Pulmonary Artery Sling Treatment & Management

Updated: Jun 13, 2017
  • Author: Stuart Berger, MD; Chief Editor: Howard S Weber, MD, FSCAI  more...
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Treatment

Medical Care

In patients with pulmonary artery sling, medical care is supportive until the patient can undergo definitive surgical correction. Inpatient care in patients with pulmonary artery sling may be required for symptoms of airway obstruction and/or pneumonia.

Hypoxemia and respiratory distress should be treated with supplemental oxygen and endotracheal (ET) intubation if indicated. Treat pneumonia with appropriate antibiotics.

Stabilize the patient and make arrangements for surgery as soon as possible. Infants without airway obstruction and with minimal symptoms may not require surgical intervention. However, this scenario is the rare exception.

After surgical repair, these symptoms of airway obstruction and/or pneumonia may persist, although they should improve over time.

Consultations

Obtain consultations with the following specialists:

  • Pediatric cardiologist

  • Cardiovascular surgeon experienced in congenital heart defect surgery

  • Radiologist

Transfer

Patients hospitalized with significant stridor, in whom a vascular ring or pulmonary artery sling is suspected, should be transferred to a facility that can provide pediatric cardiology and pediatric cardiovascular surgery services.

Diet and activity

No specific dietary considerations are needed.

Normal activity is indicated after surgical repair unless significant airway obstruction persists.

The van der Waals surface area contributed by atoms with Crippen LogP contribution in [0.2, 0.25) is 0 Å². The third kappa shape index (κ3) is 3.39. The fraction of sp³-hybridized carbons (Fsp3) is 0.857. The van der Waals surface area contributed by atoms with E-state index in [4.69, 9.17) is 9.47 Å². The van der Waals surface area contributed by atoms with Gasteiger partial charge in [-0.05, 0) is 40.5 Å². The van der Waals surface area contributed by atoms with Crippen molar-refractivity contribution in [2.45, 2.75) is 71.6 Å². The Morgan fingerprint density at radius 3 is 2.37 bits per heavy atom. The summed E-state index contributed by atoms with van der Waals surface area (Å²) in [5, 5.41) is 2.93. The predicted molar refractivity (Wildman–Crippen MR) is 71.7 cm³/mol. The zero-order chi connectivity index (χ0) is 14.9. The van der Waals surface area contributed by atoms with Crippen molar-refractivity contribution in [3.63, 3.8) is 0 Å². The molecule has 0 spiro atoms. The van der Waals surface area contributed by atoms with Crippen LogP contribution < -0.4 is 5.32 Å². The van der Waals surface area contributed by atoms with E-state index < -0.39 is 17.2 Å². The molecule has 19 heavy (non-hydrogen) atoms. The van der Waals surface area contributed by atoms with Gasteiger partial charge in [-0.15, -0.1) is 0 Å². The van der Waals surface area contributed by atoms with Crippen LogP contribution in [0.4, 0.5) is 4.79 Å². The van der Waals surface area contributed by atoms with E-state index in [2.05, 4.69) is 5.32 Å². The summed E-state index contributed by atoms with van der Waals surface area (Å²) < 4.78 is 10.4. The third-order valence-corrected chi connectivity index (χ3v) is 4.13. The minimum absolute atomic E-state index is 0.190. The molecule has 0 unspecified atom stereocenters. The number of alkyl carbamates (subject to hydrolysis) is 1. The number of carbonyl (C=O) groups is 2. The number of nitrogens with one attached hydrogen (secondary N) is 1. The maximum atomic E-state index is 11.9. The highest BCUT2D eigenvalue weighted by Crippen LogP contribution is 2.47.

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Surgical Care

Survival of symptomatic infants with pulmonary artery sling is unlikely without early surgical intervention. In 1954, Potts and Hollinger reported the first description of surgical repair of this lesion. [8] Surgery involves division of the anomalous left pulmonary artery and reanastomosis to the main pulmonary artery anterior to the trachea. Although this can be performed from a left thoracotomy, approach from a midline sternotomy with cardiopulmonary bypass may offer more control. The findings from one study, which presented a large series of successful patient management experiences, emphasize the advantage of cardiopulmonary bypass as the treatment of choice. [9]

Mortality varies and has been reported to be relatively high in previous studies. The major contributor to postoperative mortality is the high frequency of bronchial and tracheal abnormalities in this group of patients. Early, aggressive intervention may minimize the mortality caused by these associated lesions. If airway stenosis is severe, patients may require surgical reconstruction of the obstructed bronchi or trachea at the time of reimplantation of the anomalous left pulmonary artery. For example, tracheal stenosis associated with pulmonary artery sling is often repaired using sling tracheoplasty. [9] See the video below.

Slide tracheoplasty and left PA sling repair. Procedure performed by Giles Peek MD, FRCS, CTh, FFICM, The Children’s Hospital at Montefiore, Bronx, NY. Video courtesy of Montefiore.

Surgical survivors are usually free of significant symptoms at long-term follow-up. However, some degree of airway obstruction may persist in as many as 45% of patients.

Follow-up

Close follow-up care after surgery is required, particularly monitoring for persistent airway obstruction.

Although airway symptoms should improve, follow patients closely, especially during times of upper respiratory infections.

Similarly, monitor this group of patients closely for the possibility of left pulmonary artery stenosis after reimplantation of the vessel. This can be noninvasively assessed with echocardiography but rarely may require follow-up pulmonary artery angiography.

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